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Associate Scholar Scientist Tim LaRow and his colleagues at Florida State University's Center for Ocean-Atmospheric Prediction Studies (COAPS) say there will be an average of 17 named storms with 10 of those storms developing into hurricanes in the Atlantic this season, which begins June 1, and runs through Nov. 30.
The historical seasonal average is 11 tropical storms with six of them becoming hurricanes.
LaRow said: "It looks like it will be a very busy season, and it only takes one hurricane making landfall to have devastating effects.
"The predicted high number of tropical systems means there is an increased chance that the eastern United States or Gulf Coast will see a landfall this year."
The COAPS model, unveiled just last year, is one of only a handful of numerical models in the world being used to study seasonal hurricane activity, and it has already outperformed many other models.
The model uses the university's high-performance computer to synthesize massive amounts of information including atmospheric, ocean and land data.
A key component of the COAPS model is the use of predicted sea surface temperatures.
The 2009 forecast, the model's first, was on target: It predicted a below-average season, with a mean of eight named storms with four of them developing into hurricanes.
There were nine named storms with three that became hurricanes.
The model's 2009 forecast, plus its hindcasts of the previous 14 hurricane seasons - that's when the data that existed prior to each season is plugged into the model to reforecast the season and then compared to what actually occurred - really show the model's precision.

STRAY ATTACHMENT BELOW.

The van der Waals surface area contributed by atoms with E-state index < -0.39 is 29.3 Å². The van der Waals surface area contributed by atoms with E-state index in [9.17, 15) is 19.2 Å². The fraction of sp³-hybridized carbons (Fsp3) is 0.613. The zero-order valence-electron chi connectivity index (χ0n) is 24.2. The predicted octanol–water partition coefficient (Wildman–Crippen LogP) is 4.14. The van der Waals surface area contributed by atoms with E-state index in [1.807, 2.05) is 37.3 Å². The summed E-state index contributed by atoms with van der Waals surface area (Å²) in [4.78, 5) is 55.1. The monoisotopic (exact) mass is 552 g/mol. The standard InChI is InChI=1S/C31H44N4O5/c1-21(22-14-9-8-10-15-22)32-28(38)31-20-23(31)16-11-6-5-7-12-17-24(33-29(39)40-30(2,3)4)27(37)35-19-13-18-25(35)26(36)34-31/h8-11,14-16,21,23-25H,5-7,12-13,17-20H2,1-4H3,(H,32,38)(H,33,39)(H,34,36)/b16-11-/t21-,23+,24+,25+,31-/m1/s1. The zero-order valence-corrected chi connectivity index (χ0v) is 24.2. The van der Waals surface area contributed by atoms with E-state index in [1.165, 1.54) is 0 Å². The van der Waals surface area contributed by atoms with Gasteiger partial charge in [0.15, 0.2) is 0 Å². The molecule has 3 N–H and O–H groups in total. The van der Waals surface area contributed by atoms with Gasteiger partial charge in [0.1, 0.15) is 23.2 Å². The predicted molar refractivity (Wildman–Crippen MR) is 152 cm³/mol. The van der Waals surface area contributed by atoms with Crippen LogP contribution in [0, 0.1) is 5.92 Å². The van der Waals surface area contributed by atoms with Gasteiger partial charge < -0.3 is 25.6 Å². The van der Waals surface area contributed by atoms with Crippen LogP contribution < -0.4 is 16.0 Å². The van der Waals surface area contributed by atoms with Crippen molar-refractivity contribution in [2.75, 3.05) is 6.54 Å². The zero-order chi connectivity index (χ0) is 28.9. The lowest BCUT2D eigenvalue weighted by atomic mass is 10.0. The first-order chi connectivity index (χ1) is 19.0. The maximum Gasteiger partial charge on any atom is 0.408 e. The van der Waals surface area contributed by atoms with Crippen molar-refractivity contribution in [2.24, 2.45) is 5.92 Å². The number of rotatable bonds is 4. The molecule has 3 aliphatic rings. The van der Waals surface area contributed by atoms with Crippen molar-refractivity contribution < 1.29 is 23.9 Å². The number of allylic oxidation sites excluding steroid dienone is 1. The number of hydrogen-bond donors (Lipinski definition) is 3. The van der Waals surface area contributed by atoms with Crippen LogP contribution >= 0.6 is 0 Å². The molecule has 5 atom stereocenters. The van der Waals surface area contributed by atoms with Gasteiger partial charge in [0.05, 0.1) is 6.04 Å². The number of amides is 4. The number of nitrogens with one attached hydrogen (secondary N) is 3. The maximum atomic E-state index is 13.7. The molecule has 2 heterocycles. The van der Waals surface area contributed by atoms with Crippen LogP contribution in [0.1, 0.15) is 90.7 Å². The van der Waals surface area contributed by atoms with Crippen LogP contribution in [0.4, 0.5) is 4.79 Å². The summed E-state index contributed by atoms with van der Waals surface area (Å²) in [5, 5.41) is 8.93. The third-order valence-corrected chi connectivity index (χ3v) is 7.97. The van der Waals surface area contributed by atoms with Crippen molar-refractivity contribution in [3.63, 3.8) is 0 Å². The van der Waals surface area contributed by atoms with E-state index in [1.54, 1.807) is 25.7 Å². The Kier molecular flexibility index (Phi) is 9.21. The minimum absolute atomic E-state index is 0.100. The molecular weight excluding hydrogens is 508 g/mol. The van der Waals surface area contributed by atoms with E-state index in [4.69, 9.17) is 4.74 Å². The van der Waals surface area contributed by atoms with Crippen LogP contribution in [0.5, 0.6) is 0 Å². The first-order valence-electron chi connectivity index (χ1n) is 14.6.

From 1995 to 2009, the model predicted a mean of 13.7 named storms of which a mean of 7.8 were hurricanes.
In reality, the average during this period was 13.8 named storms with a mean of 7.9 hurricanes.
How the oil spill in the Gulf of Mexico will affect the development of tropical storms this year is a question that scientists are still trying to figure out, LaRow said.
The oil on the ocean surface can diminish the amount of surface evaporation, which would lead to local increased ocean temperatures near the surface, but LaRow said he's made no adjustments to the model to account for the oil that continues to gush from an underwater well.
He said: "The oil spill will probably have little influence on the hurricane season, but we don't know for sure since this spill is unprecedented.
"It's uncertain how exactly the atmospheric and oceanic conditions might change if the spill continues to grow."
COAPS researchers spent about five years developing and assessing the numerical model before putting it to the test with its first real-time forecast last year.
Scientists at COAPS have just released their second annual Atlantic hurricane season forecast. This year's forecast calls for a mean of: 17 named storms 10 hurricanes, and an accumulated cyclone energy (ACE; a measure of the strength and duration of storms) of 156. These numbers are above the 1995-2009 average of 13.8 named storms and 7.9 hurricanes, and are related to unusually warm tropical North Atlantic sea surface temperatures, the possible emergence of La Niña conditions and the ongoing positive phase of the Atlantic Multi-decadal Oscillation.